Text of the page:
Brain researcher Rex Jung on the scientific basis of creativity
By Frank Connolly
Senior Editor, MindEdge Learning
The author Eric Jerome Dickey once observed that, "it's impossible to explain creativity. It's like asking a bird, "How do you fly?" That may well be true, but Rex Jung is willing to give it a try, anyway.
Jung, assistant professor of neurosurgery at the University of New Mexico and a leading researcher into the neuroscience of creativity, speaks about the link between creativity and intelligence, the nature of genius, and LeBron James in the latest installment of Dig Deeper, MindEdge Learning's podcast on critical thinking and creativity in the digital age.
Creativity, Jung says, is the brain's ability to come up with "something that is both novel and useful." Both attributes are essential, he argues: "These are kind of diametrically opposed: you can have novel things that are useless and you can have useful things that are not very novel. So there is this kind of sweet spot that approaches novelty on the one hand and then utility on the other, that I think is really the sweet spot of creativity."
Jung is quick to debunk the popular notion that creativity is a product of the brain's right hemisphere, while logic and rational thought belong to the left side. "It's completely wrong," he laughs. "It takes your whole brain to be creative... You need lots of brain to do creative things, which is at the apex of human endeavor. So it takes a lot of brain structure, and a lot of brain function, from both the right and left hemispheres to do the creative thing."
In reality, he says, creative thought results from the collaboration of three different brain networks, which together make up about 75 percent of the brain. Here's a highly simplified description of how they interact:
- The default mode network, which includes the hippocampus and the precuneus, generates novel ideas.
- The cognitive control network, which includes the prefrontal regions of the brain's frontal lobes, evaluates those novel ideas and dismisses, or "downregulates," those that are impractical or not useful.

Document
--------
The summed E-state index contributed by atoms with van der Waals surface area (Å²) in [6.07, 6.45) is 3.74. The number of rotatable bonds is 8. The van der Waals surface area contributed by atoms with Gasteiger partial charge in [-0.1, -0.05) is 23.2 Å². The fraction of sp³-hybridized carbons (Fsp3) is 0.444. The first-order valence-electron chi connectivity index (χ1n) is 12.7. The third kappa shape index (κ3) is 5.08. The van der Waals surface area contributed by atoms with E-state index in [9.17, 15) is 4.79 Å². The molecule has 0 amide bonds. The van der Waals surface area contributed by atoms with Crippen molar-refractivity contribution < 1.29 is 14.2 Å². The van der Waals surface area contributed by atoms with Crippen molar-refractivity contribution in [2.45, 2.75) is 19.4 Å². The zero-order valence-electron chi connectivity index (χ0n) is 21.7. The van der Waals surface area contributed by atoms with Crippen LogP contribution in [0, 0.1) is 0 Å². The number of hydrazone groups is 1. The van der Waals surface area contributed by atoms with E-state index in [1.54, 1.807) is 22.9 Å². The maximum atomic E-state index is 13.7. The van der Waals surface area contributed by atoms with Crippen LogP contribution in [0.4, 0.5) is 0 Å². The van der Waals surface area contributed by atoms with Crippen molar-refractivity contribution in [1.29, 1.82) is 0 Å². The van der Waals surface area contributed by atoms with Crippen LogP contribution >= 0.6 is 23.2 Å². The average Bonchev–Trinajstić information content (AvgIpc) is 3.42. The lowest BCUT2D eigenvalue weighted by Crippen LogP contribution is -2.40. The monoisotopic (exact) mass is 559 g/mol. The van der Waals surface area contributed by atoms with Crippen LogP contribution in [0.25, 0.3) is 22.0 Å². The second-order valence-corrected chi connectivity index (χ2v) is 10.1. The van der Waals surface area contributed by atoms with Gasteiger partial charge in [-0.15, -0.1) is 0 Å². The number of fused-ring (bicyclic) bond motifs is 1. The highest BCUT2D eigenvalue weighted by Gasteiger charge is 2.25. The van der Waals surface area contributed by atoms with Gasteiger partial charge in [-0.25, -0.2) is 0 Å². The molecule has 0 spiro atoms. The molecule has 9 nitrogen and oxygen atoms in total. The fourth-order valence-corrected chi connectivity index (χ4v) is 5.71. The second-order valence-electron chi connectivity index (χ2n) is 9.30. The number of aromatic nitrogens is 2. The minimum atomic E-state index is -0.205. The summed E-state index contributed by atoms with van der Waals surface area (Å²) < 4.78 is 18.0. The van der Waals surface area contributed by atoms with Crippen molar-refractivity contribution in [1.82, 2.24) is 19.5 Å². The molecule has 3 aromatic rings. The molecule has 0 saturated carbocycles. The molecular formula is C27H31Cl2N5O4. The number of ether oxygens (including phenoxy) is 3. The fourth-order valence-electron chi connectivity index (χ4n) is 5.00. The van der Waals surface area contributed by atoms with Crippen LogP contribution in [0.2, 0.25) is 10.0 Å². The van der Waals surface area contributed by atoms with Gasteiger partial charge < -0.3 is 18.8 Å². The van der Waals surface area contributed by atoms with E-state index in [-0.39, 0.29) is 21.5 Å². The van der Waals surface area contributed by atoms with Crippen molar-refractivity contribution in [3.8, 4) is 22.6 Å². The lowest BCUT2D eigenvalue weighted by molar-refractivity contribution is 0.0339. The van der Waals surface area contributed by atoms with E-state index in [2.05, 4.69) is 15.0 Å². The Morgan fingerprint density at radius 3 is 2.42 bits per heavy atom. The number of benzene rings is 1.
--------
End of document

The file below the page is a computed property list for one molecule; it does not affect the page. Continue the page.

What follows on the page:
- The salience network,which includes the anterior insula and the dorsal anterior cingulate cortex, helps the brain toggle back and forth between those other two networks.
Jung cites recent research into improvisational musicians—rappers and jazz artists—which suggests that the default mode network is more active and the cognitive control network is less active when artists are in a highly improvisational "flow state." The same may be true of other creative types, he says.
In response to a fundamental question—Can everyone be creative, or is it a rare and limited gift?—Jung strikes an optimistic note. "I'm convinced that this creative thing that we do is probably a central brain attribute," he says. "And that there is domain specificity around that central brain attribute. So the novelty generation and the downselection we talk about with these different brain networks, is probably common across entrepreneurs and poets and basketball [players]." As for "domain specificity," Jung explains: "if you're a basketball player, if you're LeBron James, you're really going to be pulling from some domain specificity residing in the motor cortex, in the cerebellum, and lots of wonderful motor domain specificity. The same with musicians—you're going to have some very highly developed motor specificity, and motor talent, in your hands and fingers and whatnot, if you play a musical instrument. If you're an entrepreneur it's going to be a bit more diffuse—where you are more extroverted and more risk-taking, and you know, some personality variables and some more ethereal types of variables that come into play."
While everyone can be creative, Jung argues, true genius is a much rarer commodity. He defines genius as a combination of extreme creativity ("novel and useful problem-solving") and extreme intelligence ("rapid and accurate problem-solving"). And he's quick to point out an example of such a genius, currently toiling in the NBA.
"LeBron James certainly is a genius in his domain," he argues. "So someone that has rapid and accurate problem-solving—LeBron would certainly qualify in that domain—and someone who has novel and useful problem-solving; LeBron certainly qualifies in that domain... I think genius is so rare because it's just exceptional intelligence, exceptional creativity in a particular domain."
For those of us not blessed with such transcendent gifts, it's always a challenge to find ways of becoming more creative. On that score, Jung cautions that there's no easy cure-all. "It's different for different people. Creative people know what works for them; that does not mean that it will work for you, because people are as different as the faces that adorn our bodies," he says. In the long run, Jung counsels, "people need to find what works for them—and do more of that."
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